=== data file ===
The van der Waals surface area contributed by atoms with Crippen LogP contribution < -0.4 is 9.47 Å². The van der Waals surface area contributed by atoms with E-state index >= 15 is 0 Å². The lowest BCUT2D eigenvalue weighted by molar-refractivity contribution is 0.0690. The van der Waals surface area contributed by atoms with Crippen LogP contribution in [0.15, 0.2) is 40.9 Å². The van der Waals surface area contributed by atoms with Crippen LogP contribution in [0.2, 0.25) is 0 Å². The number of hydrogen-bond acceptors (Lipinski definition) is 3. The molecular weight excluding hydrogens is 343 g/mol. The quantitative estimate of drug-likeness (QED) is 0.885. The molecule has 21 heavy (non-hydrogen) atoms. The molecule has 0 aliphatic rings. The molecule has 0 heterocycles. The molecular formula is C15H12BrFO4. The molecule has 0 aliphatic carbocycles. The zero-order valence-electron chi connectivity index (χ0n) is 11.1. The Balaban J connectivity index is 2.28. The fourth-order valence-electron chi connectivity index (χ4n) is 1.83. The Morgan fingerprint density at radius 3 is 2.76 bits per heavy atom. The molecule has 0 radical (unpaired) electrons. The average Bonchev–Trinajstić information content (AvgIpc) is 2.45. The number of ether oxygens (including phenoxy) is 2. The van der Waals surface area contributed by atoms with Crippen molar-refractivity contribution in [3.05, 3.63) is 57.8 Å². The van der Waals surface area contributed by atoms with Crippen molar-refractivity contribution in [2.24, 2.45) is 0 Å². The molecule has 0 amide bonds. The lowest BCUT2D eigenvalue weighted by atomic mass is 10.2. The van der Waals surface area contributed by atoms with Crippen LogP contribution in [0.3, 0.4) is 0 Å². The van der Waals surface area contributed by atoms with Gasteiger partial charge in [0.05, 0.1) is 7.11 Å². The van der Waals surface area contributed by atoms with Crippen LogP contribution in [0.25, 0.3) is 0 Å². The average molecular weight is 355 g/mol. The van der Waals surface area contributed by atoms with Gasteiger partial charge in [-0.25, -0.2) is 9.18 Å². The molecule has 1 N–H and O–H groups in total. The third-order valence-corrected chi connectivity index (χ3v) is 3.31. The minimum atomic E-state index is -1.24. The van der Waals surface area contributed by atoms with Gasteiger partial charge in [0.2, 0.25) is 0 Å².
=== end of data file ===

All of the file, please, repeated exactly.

The van der Waals surface area contributed by atoms with Crippen LogP contribution < -0.4 is 9.47 Å². The van der Waals surface area contributed by atoms with E-state index >= 15 is 0 Å². The lowest BCUT2D eigenvalue weighted by molar-refractivity contribution is 0.0690. The van der Waals surface area contributed by atoms with Crippen LogP contribution in [0.15, 0.2) is 40.9 Å². The van der Waals surface area contributed by atoms with Crippen LogP contribution in [0.2, 0.25) is 0 Å². The number of hydrogen-bond acceptors (Lipinski definition) is 3. The molecular weight excluding hydrogens is 343 g/mol. The quantitative estimate of drug-likeness (QED) is 0.885. The molecule has 21 heavy (non-hydrogen) atoms. The molecule has 0 aliphatic rings. The molecule has 0 heterocycles. The molecular formula is C15H12BrFO4. The molecule has 0 aliphatic carbocycles. The zero-order valence-electron chi connectivity index (χ0n) is 11.1. The Balaban J connectivity index is 2.28. The fourth-order valence-electron chi connectivity index (χ4n) is 1.83. The Morgan fingerprint density at radius 3 is 2.76 bits per heavy atom. The molecule has 0 radical (unpaired) electrons. The average Bonchev–Trinajstić information content (AvgIpc) is 2.45. The number of ether oxygens (including phenoxy) is 2. The van der Waals surface area contributed by atoms with Crippen molar-refractivity contribution in [3.05, 3.63) is 57.8 Å². The van der Waals surface area contributed by atoms with Crippen molar-refractivity contribution in [2.24, 2.45) is 0 Å². The molecule has 0 amide bonds. The lowest BCUT2D eigenvalue weighted by atomic mass is 10.2. The van der Waals surface area contributed by atoms with Crippen LogP contribution in [0.3, 0.4) is 0 Å². The van der Waals surface area contributed by atoms with Gasteiger partial charge in [0.05, 0.1) is 7.11 Å². The van der Waals surface area contributed by atoms with Crippen LogP contribution in [0.25, 0.3) is 0 Å². The average molecular weight is 355 g/mol. The van der Waals surface area contributed by atoms with Gasteiger partial charge in [-0.25, -0.2) is 9.18 Å². The molecule has 1 N–H and O–H groups in total. The third-order valence-corrected chi connectivity index (χ3v) is 3.31. The minimum atomic E-state index is -1.24. The van der Waals surface area contributed by atoms with Gasteiger partial charge in [0.2, 0.25) is 0 Å².